Freedom's Bompastor Makes Major Impact After Arriving From France
Saturday, July 18, 2009
Washington Freedom defender Cat Whitehill didn't recognize Sonia Bompastor's name when she surveyed the roster of her newest teammates upon the launch of Women's Professional Soccer earlier this year.
"We don't really play the French national team that much," said Whitehill, a regular for the U.S. women's national team. "So I was like, 'Oh, we have a defender coming in.' "
It didn't take long, however, for Bompastor to introduce herself.
In her first practice, the 29-year-old French international "blew away" teammates with her skill and energy. And two weeks later, Whitehill again was talking about her new teammate.
"I remember a conversation that [Freedom midfielder] Lori Lindsey and I had," Whitehill recalled. "It was within the first two weeks that [Bompastor] was here and we said, 'If she's not the MVP of the league, she's going to be the MVP of the internationals.' "
In a league full of established names -- from Freedom teammate Abby Wambach to Boston Breakers' English midfielder Kelly Smith to the Los Angeles Sol's Brazilian superstar Marta, considered to be the world's top player -- Bompastor has emerged from the relative unknown to become one of the league's most exciting attacking players.
A creative, hardworking outside midfielder with a seemingly never-ending supply of energy, Bompastor has fueled the league's second-best offense.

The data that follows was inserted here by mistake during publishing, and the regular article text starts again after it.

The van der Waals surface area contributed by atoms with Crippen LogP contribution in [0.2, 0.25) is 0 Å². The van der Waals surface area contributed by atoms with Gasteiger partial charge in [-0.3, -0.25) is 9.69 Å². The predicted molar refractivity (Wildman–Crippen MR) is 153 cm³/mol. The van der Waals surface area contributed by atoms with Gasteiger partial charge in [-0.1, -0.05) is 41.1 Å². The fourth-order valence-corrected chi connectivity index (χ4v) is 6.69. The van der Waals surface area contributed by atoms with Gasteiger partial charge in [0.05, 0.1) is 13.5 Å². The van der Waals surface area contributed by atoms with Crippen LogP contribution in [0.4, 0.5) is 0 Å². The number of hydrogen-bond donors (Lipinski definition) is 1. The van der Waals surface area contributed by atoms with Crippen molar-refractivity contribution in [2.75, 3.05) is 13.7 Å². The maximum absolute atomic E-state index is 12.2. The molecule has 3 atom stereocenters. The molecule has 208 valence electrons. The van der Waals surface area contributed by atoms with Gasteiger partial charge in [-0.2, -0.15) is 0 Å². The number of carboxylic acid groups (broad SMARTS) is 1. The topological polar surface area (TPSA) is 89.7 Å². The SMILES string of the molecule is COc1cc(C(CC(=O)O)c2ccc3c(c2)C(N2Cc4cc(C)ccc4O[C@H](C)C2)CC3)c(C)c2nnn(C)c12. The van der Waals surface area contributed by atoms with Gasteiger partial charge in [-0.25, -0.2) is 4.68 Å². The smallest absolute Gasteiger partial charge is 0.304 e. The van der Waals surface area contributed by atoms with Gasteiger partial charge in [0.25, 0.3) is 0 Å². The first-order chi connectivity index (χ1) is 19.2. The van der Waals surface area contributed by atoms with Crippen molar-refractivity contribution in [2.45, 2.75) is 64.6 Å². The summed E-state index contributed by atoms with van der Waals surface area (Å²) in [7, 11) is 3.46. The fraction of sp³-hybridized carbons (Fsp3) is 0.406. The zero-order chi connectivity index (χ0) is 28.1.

Proving both versatile and durable, Bompastor has played 90 minutes in 14 games this season -- missing one match for international duty -- and has done so at every position from defender to forward to her first choice: midfielder. And with four goals and five assists, Bompastor leads the Freedom in points and is second in WPS in assists.
"The first thing I thought when I wanted to come here, it was, okay I am going to play with the best players and I could see if I am a good player or not," said Bompastor, who is still learning English and speaks with a heavy French accent. "And it's good for me to play here because I can see I have work to do, but I have some qualities, too."
While Bompastor may have been a relative unknown here in the United States, she had established herself as one of the top players in her native country.
A winner of four French League championships, two each with clubs Olympique Lyonnais and Montpellier, Bompastor was honored twice as the top player in the French championship. And with more than 100 appearances with the French national team, including in the 2003 Women's World Cup, Bompastor is also a veteran of the international game.
Her history with the sport traces back to childhood, where she used to practice soccer on the sidelines as she watched her oldest brother play and her father referee.